Those feelings continued through the immediate aftermath of the miscarriage. While she rewound the tape on her pregnancy and looked for errors, I appreciated her body for doing the right thing by closing the book on a miracle not meant to be.
We were on totally different pages – which drove a wedge between us. It’s the same difference that existed when Eva was pregnant with our daughter.
Eva made a connection with Marlowe well before I did. A tangible bond that only those 2 people can understand. Eva and Marlowe were soul mates the second she heard that heart beat (Eva would probably say even before that).
Being honest, I never really accepted that we were having a child until a 3rd trimester ultrasound showed Marlowe waving at the camera. It hit me in that moment that I would be a father. But Eva had long been a mother already.
When she called me with the shattering news of this pregnancy, she already knew her baby and had been taking care of it. In Eva’s mind she was already the mother of 2. That connection, the bond, was broken that day – and Eva was devastated.
I know that losing our child was not Eva’s fault, but I understand now why she felt it was. Miscarriage is a very isolating experience. Eva withdrew for a while after it happened. I tried to be there for her, but I wasn’t able to relate to her specific pain. My heart was broken in a different way– and nothing I could do or say helped. It was only when Eva decided to do something very brave, in her saddest moment, that the cloud over us lifted. Eva decided she needed to talk about it…with everyone.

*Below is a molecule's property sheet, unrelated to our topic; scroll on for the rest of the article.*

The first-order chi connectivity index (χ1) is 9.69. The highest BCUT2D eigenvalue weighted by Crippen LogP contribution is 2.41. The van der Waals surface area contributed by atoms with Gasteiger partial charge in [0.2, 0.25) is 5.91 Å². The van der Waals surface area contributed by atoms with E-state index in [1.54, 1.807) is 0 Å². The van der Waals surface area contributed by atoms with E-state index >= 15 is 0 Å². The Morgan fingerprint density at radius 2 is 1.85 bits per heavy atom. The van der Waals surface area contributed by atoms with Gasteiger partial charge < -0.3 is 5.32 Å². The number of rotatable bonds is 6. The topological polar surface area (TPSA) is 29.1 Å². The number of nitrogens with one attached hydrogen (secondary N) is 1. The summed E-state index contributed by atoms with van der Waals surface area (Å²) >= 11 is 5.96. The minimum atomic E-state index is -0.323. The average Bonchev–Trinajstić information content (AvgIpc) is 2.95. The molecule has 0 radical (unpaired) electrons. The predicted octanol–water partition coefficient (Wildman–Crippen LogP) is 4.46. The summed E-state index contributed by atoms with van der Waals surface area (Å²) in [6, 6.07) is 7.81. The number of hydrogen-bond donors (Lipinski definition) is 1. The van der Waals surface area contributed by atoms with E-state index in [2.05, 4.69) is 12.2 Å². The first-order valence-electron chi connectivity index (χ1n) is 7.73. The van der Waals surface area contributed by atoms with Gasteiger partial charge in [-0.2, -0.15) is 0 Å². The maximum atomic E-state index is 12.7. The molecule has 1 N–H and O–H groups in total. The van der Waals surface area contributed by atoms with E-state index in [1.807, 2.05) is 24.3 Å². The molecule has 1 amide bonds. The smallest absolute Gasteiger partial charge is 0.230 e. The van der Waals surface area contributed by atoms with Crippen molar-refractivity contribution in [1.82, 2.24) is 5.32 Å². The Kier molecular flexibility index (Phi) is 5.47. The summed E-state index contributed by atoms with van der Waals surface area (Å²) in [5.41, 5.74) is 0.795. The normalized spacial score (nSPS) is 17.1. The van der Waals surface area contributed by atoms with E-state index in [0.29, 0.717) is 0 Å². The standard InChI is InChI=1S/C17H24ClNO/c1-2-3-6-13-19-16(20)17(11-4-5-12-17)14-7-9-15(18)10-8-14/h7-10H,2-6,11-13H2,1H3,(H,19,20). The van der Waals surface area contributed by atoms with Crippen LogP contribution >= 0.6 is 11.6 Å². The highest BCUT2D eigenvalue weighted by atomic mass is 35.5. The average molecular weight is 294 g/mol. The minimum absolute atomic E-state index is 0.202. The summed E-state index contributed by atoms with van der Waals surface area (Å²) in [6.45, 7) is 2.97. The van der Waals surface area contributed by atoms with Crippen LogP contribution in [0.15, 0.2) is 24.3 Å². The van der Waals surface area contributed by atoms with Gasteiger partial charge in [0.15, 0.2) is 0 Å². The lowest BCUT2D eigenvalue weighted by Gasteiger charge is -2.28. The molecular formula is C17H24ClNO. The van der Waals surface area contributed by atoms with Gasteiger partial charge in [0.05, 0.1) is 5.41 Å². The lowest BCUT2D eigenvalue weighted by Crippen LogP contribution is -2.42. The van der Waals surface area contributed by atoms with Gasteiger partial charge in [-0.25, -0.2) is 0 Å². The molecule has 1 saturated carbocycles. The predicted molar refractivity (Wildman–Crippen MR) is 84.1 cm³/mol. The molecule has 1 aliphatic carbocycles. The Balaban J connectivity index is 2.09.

Eva told our story on her blog. She put our heartache out there for all to read.
At first I thought it was a bad idea. I thought miscarriage was a rare misfortune, and the few who experienced it suffered privately with curtains drawn. As far as I knew, miscarriage wasn’t something you talked about.
No one had ever mentioned to me that they had been through it. I had never read of someone’s personal experience. Was it really safe and smart to tell so many people such intimate truths about your pain?
I didn’t voice my concerns about sharing because I had been so inept at providing support in those crucial moments so far. I knew I needed to support whatever desire she had. The decision had been made.
Eva’s post went live, and we sat there silently. I could sense there was a weight lifted off her, but I feared the response could reverse the initially positive effects.
Immediately, support poured in. I’m not talking about the “I’m sorry for your loss, I can’t imagine how hard that is” support (although that was very much appreciated).